Sadie Bingham, MSW, LICSW
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    Cracking Under Social Isolation – Tips for improving your mental, physical & spiritual wellbeing

    “All of humanity’s problems stem from the man’s inability to sit quietly in a room alone.” – Blaise Pascal

    It’s been five months since most of us have lived our lives secluded in our homes. What once was an amazing reminder of slowing down & “focusing on what really matters,” has now begun to feel oppressive. Without our daily ability to distract with outings or plan for a brighter future – most of us are cracking under the pressure of social isolation.

    Humans are social creatures & we don’t do well in isolation. When I work with an adolescent or young adult struggling with anxiety &/or depression, we often discover that deep down there is a sense of loneliness. Social confinement is a punitive tool in State penitentiaries – it makes sense why this emotion can feel so heavy.

    I often quiz my clients…what is the difference between loneliness & solitude? We eventually get to… Autonomy. The ability to choose solitude instead of coping with loneliness. Right now, we are totally out of control in this process & have little choice in the matter. This is a difficult reality to accept. But accept we must.

    Since it is uncertain how long this will go, I recommend we do our best to stay mentally fit in our current conditions. Because we do have at least some autonomy over ourselves & our wellbeing. With this in mind, here are some tips for coping with social isolation.

    Take phone breaks (this one’s a staple) – The world is suffering big right now. When we read about this suffering, it becomes addicting. We think we need to be informed, but what are we doing with all that information? I hope that by stepping away from your gadget you can critically think…that is the difference from consuming versus absorbing. Let the reality of this moment sink in so that instead of numbing out, you permit yourself to feel.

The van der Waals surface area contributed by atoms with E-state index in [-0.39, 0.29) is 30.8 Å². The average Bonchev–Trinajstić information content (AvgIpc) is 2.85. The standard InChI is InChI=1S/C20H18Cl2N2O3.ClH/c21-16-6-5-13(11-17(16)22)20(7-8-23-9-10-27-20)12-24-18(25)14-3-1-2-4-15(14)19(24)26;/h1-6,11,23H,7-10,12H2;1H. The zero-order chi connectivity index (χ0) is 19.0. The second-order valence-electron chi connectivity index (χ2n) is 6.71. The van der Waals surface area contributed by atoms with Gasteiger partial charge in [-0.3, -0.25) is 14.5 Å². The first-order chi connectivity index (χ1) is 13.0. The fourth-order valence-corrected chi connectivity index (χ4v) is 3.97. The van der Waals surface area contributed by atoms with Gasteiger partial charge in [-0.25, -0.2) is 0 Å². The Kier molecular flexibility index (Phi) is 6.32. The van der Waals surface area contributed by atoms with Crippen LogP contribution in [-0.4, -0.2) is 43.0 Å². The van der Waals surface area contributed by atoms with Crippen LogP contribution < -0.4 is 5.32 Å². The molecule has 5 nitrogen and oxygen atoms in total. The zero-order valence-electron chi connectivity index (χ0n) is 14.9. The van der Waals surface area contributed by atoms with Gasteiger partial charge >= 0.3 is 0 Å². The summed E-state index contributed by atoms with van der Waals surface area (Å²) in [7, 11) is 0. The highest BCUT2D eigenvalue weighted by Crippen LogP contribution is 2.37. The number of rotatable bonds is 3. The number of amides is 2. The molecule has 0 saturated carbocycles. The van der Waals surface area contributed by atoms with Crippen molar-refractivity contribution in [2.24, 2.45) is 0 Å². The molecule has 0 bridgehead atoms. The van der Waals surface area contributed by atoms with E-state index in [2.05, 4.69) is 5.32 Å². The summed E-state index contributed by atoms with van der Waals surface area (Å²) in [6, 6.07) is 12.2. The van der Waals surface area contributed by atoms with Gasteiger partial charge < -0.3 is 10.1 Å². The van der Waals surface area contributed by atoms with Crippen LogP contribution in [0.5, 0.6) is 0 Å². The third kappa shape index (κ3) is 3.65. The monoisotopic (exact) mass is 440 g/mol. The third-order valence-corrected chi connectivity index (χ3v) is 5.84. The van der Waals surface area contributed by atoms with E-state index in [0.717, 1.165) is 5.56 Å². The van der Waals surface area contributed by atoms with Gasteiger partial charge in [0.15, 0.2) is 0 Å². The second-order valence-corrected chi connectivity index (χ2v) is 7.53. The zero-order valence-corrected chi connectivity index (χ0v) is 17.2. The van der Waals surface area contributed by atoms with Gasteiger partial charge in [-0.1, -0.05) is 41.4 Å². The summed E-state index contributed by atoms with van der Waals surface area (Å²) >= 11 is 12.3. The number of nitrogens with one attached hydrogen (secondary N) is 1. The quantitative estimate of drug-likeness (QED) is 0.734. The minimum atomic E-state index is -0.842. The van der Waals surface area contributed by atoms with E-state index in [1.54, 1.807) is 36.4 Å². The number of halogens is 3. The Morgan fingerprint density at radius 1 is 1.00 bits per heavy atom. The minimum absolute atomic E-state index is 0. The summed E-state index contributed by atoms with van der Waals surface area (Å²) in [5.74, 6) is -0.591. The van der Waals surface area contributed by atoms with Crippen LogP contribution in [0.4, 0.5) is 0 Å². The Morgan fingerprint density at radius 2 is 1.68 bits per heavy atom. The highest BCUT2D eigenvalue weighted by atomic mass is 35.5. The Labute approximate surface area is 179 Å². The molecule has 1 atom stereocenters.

Indulge your creative side – I’ve been hearing the word “boredom” a lot from my younger clients. While that may appear benign, boredom without autonomy can take depression-in-remission & yank it back into the abyss. While I encourage my clients to embrace the sensation of boredom, I never want them to be needlessly suffering. So, it’s important to try to get creative with your time. I could give you my list of creative ideas but it’s better to come up with your own. Anytime you are putting your energy, time & influence into a project just for the sheer process of creating, you are tapping back into a sacred space. And this Universe could use more people creating solutions with art than reading someone else’s ideas on the matter.

    Reconnect – Instead of texting or emailing your people, I encourage you to sit down & practice the art of conversation. Share how you are doing. This is such an interesting time & most of us are experiencing life more intensely than ever before. We need each other very much. Show up for your community in a way that will truly bring value to everyone involved.

    Stay active – I was working out the other day & feeling pretty miserable. I asked myself, “why do I do this?” And it’s not for the feeling during but for the feeling after. The buzz of constant anxiety comes partially from not moving our bodies as much as we usually do. It is important to stay physically active during this time to help metabolize restless energy. Our summer is finally here & we have been waiting long, dark, wet, cold months for this, so get outside & roam around.

    Meditate (or just sit & ponder) – Anxious, stressed, angry, or depressed? Then one must meditate. Meditation actually grows brain matter. Who doesn’t want more brain? It also activates the pre-frontal cortex, the part of our brain that gets us back to being special human beings. We need to settle our minds, so that we can feel again. We need to feel, so we can heal. Do not only yourself a favor but your fellow brothers & sisters benefit too – settle to feel, feel to heal.

    I do my best to do all of these things…and…I see my counselor weekly via Telehealth. If you notice, that none of these tricks are pulling you out of a funk, that’s when it’s time to ask for help. Stay safe & be well out there!